It's A Wonderful Life at SF Opera is the sort of thing you recommend to your more experimental-minded friends. The ones who are willing to try any strange idea, just to see how it turns out. The ones who order a Mission-style burrito in Massachusetts, just to see what Massachusetts does with the concept of a burrito. The ones who watch Gus Van Sant's shot-for-shot remake of Psycho, just to see what Gus Van Sant does with the concept of Psycho.
It's a Wonderful Life at SF Opera is for these people, who have two more chances to see what the opera does with a concept as beloved, well-worn, and seared into American consciousness as It's a Wonderful Life. I'll give you a hint: it involves George Bailey standing over choppy waters, contemplating suicide, despondently singing, “Even the lasso around the moon has become a noose.”
In other words, this retelling of the classic Christmas story is heavy on drama and light on humor. Part of this fact is just, well, opera. You can't evoke the fun spontaneity of dozens of teenagers jumping into a swimming pool at a dance when each of them is laboriously narrating their inner thoughts. The exclamation “Hot dog!” is much less joyful when sung in rich baritone. Even the battles with Mr. Potter had some wit to them in the film; in the opera, a chorus of angels sings blithely: “Once again, dreams of travel denied! / Together they fight Potter side by side!”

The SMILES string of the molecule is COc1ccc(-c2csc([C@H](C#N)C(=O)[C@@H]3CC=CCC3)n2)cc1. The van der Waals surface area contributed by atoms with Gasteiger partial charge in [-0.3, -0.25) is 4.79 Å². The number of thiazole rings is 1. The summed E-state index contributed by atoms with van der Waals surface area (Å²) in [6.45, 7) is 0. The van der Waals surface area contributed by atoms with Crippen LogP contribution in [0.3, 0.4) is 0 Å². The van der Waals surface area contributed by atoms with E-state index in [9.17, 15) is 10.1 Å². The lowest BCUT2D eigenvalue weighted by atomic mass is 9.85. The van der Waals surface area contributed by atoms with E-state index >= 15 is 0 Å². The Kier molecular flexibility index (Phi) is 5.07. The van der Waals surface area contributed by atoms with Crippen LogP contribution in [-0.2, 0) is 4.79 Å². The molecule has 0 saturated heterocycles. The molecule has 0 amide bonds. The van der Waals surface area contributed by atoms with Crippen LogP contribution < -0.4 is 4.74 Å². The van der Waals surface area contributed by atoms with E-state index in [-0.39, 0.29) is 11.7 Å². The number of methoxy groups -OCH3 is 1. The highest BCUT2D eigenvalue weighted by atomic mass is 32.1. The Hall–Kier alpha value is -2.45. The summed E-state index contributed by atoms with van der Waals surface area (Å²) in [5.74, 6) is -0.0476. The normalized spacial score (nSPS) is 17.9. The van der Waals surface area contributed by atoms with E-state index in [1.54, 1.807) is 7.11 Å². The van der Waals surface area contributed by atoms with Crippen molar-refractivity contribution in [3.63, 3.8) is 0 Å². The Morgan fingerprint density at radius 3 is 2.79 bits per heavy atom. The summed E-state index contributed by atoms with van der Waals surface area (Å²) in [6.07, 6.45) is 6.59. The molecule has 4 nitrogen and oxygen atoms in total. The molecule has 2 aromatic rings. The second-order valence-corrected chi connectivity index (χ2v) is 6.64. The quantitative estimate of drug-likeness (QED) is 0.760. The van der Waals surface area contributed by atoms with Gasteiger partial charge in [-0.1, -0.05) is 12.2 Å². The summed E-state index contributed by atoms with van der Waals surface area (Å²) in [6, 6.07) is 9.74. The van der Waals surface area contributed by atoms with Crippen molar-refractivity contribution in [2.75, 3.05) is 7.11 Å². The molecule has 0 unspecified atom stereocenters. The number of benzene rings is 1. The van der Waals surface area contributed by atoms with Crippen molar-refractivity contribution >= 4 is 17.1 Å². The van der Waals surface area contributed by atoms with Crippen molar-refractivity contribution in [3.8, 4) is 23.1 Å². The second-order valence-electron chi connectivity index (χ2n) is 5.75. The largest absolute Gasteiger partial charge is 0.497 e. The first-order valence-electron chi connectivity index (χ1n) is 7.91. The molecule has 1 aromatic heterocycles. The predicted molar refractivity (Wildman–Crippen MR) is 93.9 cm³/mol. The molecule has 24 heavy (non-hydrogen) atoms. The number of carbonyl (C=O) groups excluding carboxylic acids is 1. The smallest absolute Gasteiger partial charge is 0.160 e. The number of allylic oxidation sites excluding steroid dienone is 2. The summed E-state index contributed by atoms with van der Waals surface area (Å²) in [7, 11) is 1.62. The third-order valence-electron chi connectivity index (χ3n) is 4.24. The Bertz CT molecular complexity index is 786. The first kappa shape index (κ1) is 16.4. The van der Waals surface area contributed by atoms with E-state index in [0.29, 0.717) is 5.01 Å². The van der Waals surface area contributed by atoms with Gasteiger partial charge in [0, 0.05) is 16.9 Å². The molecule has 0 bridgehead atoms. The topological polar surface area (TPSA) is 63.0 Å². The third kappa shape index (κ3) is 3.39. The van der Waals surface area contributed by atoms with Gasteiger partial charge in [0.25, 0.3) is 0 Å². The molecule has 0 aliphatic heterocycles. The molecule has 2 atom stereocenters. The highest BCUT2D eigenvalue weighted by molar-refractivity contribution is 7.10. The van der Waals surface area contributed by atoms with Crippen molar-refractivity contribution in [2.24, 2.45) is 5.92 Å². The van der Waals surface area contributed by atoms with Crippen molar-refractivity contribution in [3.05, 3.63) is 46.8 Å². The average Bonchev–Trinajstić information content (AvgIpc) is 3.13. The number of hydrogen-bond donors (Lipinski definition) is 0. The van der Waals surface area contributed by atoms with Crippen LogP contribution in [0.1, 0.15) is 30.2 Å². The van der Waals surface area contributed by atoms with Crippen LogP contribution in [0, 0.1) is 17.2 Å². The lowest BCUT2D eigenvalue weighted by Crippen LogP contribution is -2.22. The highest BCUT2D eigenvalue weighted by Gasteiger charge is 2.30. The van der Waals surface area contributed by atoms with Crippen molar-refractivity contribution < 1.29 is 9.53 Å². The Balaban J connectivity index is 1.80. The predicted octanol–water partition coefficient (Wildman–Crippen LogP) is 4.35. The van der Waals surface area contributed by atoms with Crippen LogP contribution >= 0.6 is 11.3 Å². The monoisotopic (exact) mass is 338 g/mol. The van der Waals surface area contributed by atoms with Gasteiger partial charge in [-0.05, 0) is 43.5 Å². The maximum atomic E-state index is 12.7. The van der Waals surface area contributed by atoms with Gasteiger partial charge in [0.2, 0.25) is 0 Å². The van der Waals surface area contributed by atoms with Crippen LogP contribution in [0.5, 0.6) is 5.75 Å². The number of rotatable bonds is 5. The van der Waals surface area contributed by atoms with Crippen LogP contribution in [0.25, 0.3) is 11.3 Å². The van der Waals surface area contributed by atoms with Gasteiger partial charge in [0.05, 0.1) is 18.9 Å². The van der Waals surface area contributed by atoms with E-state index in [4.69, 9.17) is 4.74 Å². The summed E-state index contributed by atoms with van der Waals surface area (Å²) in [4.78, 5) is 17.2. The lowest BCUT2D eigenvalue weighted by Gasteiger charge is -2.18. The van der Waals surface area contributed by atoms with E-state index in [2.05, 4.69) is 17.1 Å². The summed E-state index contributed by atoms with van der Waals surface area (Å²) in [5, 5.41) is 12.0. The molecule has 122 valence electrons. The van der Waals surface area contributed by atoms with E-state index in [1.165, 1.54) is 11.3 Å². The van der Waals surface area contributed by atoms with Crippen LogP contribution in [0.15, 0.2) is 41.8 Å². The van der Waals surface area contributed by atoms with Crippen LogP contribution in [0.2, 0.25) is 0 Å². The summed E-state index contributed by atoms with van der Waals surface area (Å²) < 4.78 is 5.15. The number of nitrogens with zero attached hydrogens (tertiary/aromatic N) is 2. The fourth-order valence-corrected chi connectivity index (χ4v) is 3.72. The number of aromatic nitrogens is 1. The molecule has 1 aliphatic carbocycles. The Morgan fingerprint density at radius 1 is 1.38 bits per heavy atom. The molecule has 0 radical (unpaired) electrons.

All of this is far more fascinating than disappointing, and forces the viewer inside the heads of Jake Heggie and Gene Scheer, who had the unenviable task of adapting a widely watched classic film for the opera stage. Why did they eliminate the character of Violet? Why did they decide, in George's reverie, that Mary simply “went away to college” and never came back, instead of becoming the town librarian? Why did they incorporate a recurring dance, the Me-kee Me-kee, in place of “Buffalo Gals”?
The cast does well with the material; Golda Schultz as the angel Clara, Andriana Chuchman as Mary and William Burden as George Bailey fill the lead roles strongly—and, where there's room, bring out the annual warm feelings the movie evokes. The scene with the most emotional resonance, oddly, is the run on the Savings and Loan after the Stock Market Crash, when George negotiates desperately with customers who want their money. (Coincidentally, it's the scene where the libretto hews closest to the film's dialogue.)